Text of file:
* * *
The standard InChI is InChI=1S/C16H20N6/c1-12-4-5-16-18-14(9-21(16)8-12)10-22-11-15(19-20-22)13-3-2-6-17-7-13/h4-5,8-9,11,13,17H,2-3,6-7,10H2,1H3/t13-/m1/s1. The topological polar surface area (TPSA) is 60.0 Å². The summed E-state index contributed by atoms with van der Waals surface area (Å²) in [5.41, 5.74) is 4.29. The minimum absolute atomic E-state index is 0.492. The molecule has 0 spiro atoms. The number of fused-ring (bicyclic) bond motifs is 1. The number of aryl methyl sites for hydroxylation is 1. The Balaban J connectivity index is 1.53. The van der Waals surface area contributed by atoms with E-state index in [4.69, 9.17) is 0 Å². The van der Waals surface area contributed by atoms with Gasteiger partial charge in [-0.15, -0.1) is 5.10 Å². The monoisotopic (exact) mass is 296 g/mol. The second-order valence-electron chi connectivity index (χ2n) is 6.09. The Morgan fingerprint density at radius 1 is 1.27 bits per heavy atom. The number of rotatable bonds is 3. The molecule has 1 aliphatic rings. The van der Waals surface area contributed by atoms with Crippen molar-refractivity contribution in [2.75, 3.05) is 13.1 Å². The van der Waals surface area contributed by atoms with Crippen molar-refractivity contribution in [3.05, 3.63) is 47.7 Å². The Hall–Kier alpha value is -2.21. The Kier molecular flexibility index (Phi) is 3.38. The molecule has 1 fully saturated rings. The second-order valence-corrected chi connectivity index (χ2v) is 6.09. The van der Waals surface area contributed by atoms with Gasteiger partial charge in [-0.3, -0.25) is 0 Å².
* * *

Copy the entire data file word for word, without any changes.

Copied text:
The standard InChI is InChI=1S/C16H20N6/c1-12-4-5-16-18-14(9-21(16)8-12)10-22-11-15(19-20-22)13-3-2-6-17-7-13/h4-5,8-9,11,13,17H,2-3,6-7,10H2,1H3/t13-/m1/s1. The topological polar surface area (TPSA) is 60.0 Å². The summed E-state index contributed by atoms with van der Waals surface area (Å²) in [5.41, 5.74) is 4.29. The minimum absolute atomic E-state index is 0.492. The molecule has 0 spiro atoms. The number of fused-ring (bicyclic) bond motifs is 1. The number of aryl methyl sites for hydroxylation is 1. The Balaban J connectivity index is 1.53. The van der Waals surface area contributed by atoms with E-state index in [4.69, 9.17) is 0 Å². The van der Waals surface area contributed by atoms with Gasteiger partial charge in [-0.15, -0.1) is 5.10 Å². The monoisotopic (exact) mass is 296 g/mol. The second-order valence-electron chi connectivity index (χ2n) is 6.09. The Morgan fingerprint density at radius 1 is 1.27 bits per heavy atom. The number of rotatable bonds is 3. The molecule has 1 aliphatic rings. The van der Waals surface area contributed by atoms with Crippen molar-refractivity contribution in [2.75, 3.05) is 13.1 Å². The van der Waals surface area contributed by atoms with Crippen molar-refractivity contribution in [3.05, 3.63) is 47.7 Å². The Hall–Kier alpha value is -2.21. The Kier molecular flexibility index (Phi) is 3.38. The molecule has 1 fully saturated rings. The second-order valence-corrected chi connectivity index (χ2v) is 6.09. The van der Waals surface area contributed by atoms with Gasteiger partial charge in [-0.3, -0.25) is 0 Å².